Sunday 24 March 2019

Are you buying a new or second-hand car? Ask the experts


Kia Sorrento
Kia Sorrento

Car-value expert Gillian Keogh teams up with Motoring Editor Eddie Cunningham to help you make the right choice with your next purchase. Gillian is Editor of a monthly guidebook on the values of used cars produced by the Motor Trade Publishers team. The team supplies a car-valuing service to the motor trade, insurance companies and finance houses

We have a 132 Galaxy 2-ltr diesel (Titanium) with 75,000km on the clock. We have three children, aged three to eight, and live in Dublin. We travel to the west coast once every six weeks with more regular trips in the summer. We need the Galaxy for those trips as we are all active and have five bikes and outdoor equipment. I also have an 11 Golf 1.6 TDi (90,000km) which only does 50km some weeks. We are considering avoiding upgrading to another diesel as the Galaxy is mostly used for small trips but might keep it for country runs/summer holidays. We are considering trading the Golf for something like the new Honda CR-V hybrid although the petrol comes in a-7 seater and that would be advantageous at the weekend.

The Mitsubishi PHEV Outlander also interested us but it is only in a 5-seater. We need the Galaxy's space in one car but are concerned the majority of driving is short trips in traffic and if we change to another we might be penalised by extra taxes on diesels in future. Neither the Honda or Mitsubishi have the space of the Galaxy, but they would meet our needs the majority or the time. Our budget is €42k with a little wriggle room. I am working off valuation of €12k for the Galaxy and €6k for the Golf. If changing the Galaxy is the better option are there any suitable non-diesel alternatives that offer similar space. Volvo XC hybrid secondhand maybe?

Gillian and Eddie: If we're right, you need two 7-seaters: a diesel for long family journeys and a petrol for weekly driving. Your estimation of trade-in values are pretty close, if not a little hard on the Galaxy with such low kms on the clock.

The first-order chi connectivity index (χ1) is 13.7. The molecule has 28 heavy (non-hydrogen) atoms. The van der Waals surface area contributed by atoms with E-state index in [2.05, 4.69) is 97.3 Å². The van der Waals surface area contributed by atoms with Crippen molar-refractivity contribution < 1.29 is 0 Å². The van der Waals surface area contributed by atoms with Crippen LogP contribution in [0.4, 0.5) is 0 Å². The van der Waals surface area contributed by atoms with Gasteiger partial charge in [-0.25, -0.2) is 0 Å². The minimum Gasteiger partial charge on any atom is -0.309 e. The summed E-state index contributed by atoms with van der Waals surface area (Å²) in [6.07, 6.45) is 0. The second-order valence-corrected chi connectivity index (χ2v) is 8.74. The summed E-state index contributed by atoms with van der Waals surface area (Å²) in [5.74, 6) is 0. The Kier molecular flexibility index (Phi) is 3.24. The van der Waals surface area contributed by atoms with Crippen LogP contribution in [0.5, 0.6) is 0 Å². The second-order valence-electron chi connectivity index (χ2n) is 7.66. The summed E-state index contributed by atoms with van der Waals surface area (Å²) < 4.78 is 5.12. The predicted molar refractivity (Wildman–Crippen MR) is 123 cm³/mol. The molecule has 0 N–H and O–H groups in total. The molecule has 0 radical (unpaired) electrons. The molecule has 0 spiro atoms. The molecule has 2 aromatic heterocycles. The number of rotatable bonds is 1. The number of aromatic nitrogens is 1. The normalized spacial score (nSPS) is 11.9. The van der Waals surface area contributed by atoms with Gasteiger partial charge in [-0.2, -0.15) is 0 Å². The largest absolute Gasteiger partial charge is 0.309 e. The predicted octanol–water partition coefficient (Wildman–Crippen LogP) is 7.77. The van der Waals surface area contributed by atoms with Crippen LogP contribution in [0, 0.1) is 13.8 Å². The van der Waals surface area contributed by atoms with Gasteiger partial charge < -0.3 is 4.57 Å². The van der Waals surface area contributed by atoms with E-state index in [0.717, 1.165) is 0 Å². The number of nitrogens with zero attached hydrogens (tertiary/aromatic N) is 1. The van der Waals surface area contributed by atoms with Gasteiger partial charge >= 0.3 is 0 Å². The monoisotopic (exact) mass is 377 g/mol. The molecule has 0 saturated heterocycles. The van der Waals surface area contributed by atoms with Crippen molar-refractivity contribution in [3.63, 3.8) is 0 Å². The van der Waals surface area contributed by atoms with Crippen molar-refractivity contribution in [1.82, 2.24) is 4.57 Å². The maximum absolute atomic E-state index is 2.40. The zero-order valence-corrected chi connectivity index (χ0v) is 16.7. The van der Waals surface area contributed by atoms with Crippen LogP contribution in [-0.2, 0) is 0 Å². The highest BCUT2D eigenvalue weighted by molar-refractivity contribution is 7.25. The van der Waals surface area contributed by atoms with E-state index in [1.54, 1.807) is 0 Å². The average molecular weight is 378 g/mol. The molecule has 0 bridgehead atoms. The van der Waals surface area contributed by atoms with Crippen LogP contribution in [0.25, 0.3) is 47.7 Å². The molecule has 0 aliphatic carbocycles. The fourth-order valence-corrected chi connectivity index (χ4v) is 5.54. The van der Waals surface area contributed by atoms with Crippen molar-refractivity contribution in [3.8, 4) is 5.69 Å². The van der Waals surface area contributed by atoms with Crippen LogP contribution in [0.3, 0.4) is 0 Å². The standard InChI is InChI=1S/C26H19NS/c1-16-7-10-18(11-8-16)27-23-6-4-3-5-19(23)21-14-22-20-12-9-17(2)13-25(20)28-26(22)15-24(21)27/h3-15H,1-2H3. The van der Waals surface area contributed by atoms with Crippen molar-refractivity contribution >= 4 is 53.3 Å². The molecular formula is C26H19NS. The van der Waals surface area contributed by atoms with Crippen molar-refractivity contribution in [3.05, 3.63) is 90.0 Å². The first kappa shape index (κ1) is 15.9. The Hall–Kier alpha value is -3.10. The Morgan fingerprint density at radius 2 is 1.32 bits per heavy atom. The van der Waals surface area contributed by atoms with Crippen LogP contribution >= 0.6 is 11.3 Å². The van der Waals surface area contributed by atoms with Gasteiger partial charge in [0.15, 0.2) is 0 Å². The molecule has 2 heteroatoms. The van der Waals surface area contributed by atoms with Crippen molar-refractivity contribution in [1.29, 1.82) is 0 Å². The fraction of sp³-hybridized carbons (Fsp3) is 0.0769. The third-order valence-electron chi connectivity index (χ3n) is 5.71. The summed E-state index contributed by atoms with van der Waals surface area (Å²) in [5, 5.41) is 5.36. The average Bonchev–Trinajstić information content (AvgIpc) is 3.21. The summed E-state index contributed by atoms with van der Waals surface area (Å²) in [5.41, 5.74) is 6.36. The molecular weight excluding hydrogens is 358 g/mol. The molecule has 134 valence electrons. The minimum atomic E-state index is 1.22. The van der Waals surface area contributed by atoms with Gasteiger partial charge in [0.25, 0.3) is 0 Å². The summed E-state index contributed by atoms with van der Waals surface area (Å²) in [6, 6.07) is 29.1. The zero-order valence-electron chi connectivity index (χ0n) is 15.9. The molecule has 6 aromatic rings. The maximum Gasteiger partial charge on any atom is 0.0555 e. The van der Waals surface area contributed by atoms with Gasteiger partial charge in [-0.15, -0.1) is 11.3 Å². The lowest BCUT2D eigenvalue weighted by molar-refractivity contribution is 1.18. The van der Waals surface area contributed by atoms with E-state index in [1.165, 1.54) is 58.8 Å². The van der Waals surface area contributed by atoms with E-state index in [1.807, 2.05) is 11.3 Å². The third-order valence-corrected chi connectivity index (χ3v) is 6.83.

We would keep the Galaxy for the family trips to the west and trade the Golf in against a Peugeot 5008 1.2 or a Skoda Kodiaq 1.5. Both models come in under budget at around €35k.

The CR-V, in petrol or PHEV, is the full of the €42k so we'd be tempted to opt for one of the others and put the rest of the funds to the Galaxy with a view to trading it up next year. The reason for this is that when you drive your new 191, the Galaxy will feel old quite quickly.

Manufacturers are going all out on new 7-seaters, kitting them out with many features you will say you can never do with-out. We can see the holiday trips being taken in the new model, even though it's petrol, just for the luxury. We may be wrong but have a good think before, maybe, over spending unnecessarily.

I am planning to buy new shortly. I need a reliable car as I am the main carer for a dependent sibling. I have to travel regularly within my county often at a moment's notice. Budget €30,000 (including trade-in). I am single and retired. I drive a 2010 Ford Focus Style diesel with 120,000km. I like the Focus; I find it steady and comfortable on windy roads and has good leg room. I would prefer a higher position as I suffer from back pain. The new Focus is too big (long) for me and has an automatic hand brake. I find car parking spaces are getting smaller. I certainly wouldn't want anything longer than my current car. I would prefer a manual. Don't need a diesel. I am wondering what the Nissan Juke is like.

Gillian: I passed the new Ford EcoSport only this week and I was wondering who it would suit. It looks like a tall Fiesta so would be shorter than the Focus and it has the ride height of the Nissan Juke.

In petrol, the top of the line ST-Line spec starts at just €24,526 so well under budget. However, the Juke in a similar spec starts at just €22,545 for the 1.2 SV Premium so super value for money.

Renault do a similar size model with their Captur. A new best spec GT Line model starts at €23,990. All of these models will feel a little smaller than your Focus after a while. Seeing as you have a bigger budget, I would be pointing you in the direction of an Audi Q2. You will have no fears of being pushed around in windy conditions in this machine and being a carer, you deserve a little piece of luxury. Audi always have safety in their list of top priorities so the Q2 includes lane assist and predictive pedestrian protection as well as a 5-star NCAP rating.

Eddie: I'd treat myself and buy the slightly larger but highly-rated Volkswagen T-Roc which is well within budget. If you don't feel that way inclined then go for any of the models Gillian names EXCEPT the Ford EcoSport which I wouldn't foist on any one. Sorry Gillian.